Exhibit like an expert: preparing for a trade show

Preparing for a trade show

If you’re planning to showcase your business at a trade show, preparation is key to make the most out of this exciting opportunity. Whether it’s your first time or your fiftieth, preparing for a trade show will give you the best chance to make valuable connections, gain exposure, and learn from others in your industry. 

We surveyed our print customers and the responses from the seasoned exhibitors among them make for some pretty useful pointers. In addition, we’ve exhibited at a number of conferences and events ourselves. The Print Show in particular has taught us many lessons,  so we also have plenty of experience to share. We put together everything we’ve learned for ourselves and from our customers and come up with our guide on how to prepare for a successful trade show.

Attend before you exhibit!

Before you plan your own exhibit, experience a trade show as an attendee. This first hand exposure gives you an idea of the crowd, the environment, and the expectations of exhibitors. It’s a valuable reconnaissance mission that will provide essential insights for your own exhibition strategy.

Set goals

Knowing what you want to achieve at the trade show is fundamental. Are you there to connect with existing customers, onboard new prospects, or introduce your brand to a fresh audience? Identifying your target audience is crucial in crafting your message, design, and overall approach. You’ll also want to prepare tools and strategies for capturing data from interactions to ensure every conversation potentially leads to a business opportunity.

Pick a show, pick a pitch

Choose a show that aligns with your goals and your target demographic. Try to secure a pitch that gets plenty of footfall. You should be able to source a map of the venue ahead of booking your pitch. Think about visitor routes, lines of sight and the locations of entrances, exits, refreshments and rest rooms to identify the best locations.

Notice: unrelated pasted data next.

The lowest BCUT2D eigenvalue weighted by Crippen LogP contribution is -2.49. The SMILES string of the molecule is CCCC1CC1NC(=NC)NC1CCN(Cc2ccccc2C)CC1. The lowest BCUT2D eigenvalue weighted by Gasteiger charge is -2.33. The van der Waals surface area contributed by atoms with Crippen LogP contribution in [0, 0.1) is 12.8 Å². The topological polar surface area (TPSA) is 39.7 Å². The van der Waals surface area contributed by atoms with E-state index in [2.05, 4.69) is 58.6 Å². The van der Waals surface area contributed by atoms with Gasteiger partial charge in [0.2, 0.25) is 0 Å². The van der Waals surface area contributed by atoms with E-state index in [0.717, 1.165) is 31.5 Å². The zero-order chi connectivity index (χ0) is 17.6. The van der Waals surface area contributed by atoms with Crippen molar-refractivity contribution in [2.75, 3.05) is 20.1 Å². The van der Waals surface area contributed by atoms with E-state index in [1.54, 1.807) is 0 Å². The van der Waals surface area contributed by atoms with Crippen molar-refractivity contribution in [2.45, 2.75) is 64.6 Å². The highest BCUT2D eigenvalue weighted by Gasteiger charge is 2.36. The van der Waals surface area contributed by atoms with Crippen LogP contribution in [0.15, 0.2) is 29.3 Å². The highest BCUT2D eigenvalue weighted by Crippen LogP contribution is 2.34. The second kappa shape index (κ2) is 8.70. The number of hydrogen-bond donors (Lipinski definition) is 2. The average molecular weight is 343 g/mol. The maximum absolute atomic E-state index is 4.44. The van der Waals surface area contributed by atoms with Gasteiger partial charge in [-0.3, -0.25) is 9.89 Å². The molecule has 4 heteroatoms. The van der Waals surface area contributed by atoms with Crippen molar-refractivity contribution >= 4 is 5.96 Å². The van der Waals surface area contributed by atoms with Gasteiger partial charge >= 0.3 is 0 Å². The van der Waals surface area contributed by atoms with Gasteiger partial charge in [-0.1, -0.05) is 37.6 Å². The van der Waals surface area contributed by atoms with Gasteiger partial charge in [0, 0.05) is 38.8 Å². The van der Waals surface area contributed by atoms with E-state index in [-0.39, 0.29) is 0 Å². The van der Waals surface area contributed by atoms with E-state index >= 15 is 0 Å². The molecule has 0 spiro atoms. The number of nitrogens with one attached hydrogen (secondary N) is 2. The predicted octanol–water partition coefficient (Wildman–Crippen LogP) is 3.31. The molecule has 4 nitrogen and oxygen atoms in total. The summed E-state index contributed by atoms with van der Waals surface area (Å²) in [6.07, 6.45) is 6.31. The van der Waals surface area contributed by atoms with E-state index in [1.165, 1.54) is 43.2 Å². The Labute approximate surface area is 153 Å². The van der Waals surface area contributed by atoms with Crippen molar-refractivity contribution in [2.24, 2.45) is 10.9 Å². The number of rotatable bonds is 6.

Set a budget

A vital part of preparing for a trade show is to set a budget. Consider what level of revenue you might gain from sales and orders secured during the show and through onboarding new customers and subscribers. This will help you set a budget that delivers a worthwhile return on your investment. Your budget should cover all costs, including display materials, promotional freebies, and workforce expenses. Transparency in budgeting helps prevent unexpected costs and ensures a smooth, stress-free event.

Stand design

Your stand is your mini storefront at the trade show, so its design is crucial. Visit our design blog for useful tips and ideas. 

cdavies from Coed Cadw (The Woodland Trust in Wales) had this to say:

Really consider the space you have booked – try to envisage how everything is going to fit into the space, including staff and visitors. Don’t forget about secure storage space for coats, bags etc as well as spare leaflets etc.

For stand concepts and design tips, we have two handy blog articles for you to explore. One covering designing for shell schemes and small spaces, and for the ambitious exhibitor, five expert tips for bespoke trade show stands.

Prepare your materials

One of our sponsored charities The Endometriosis Foundation using materials from Solopress at The Fertility Show

Bring along both promotional material that tells your story and freebies that attendees will appreciate. These gifts not only draw people to your booth, but they also serve as reminders of your brand once the show is over. 

Basics like Business Cards and a Leaflet or Brochure explaining your current offering are must-have items.

Cotton Totes make for great goodie bags, and branded Pens or Notebooks are bound to get plenty of use. Beyond that, branded Sweets or printed Promotional Products can become customised gifts for them to remember you by.

Social media

While you’re preparing for a trade show, start spreading the news about your attendance ahead of time. Use relevant hashtags that exhibitors and event organisers are using to increase visibility.

Engage visitors

Solopress competition at The Print Show
Solopress at The Print Show: a competition is a great way to engage visitors.

Consider hosting a game or competition at your booth. Not only will this engage visitors, but it can also be a valuable tool for gathering contact information and other data.

Pick your team and brief them

Choose a team that is enthusiastic, knowledgeable, and personable. Brief them about the goals, expectations, and schedule for the trade show.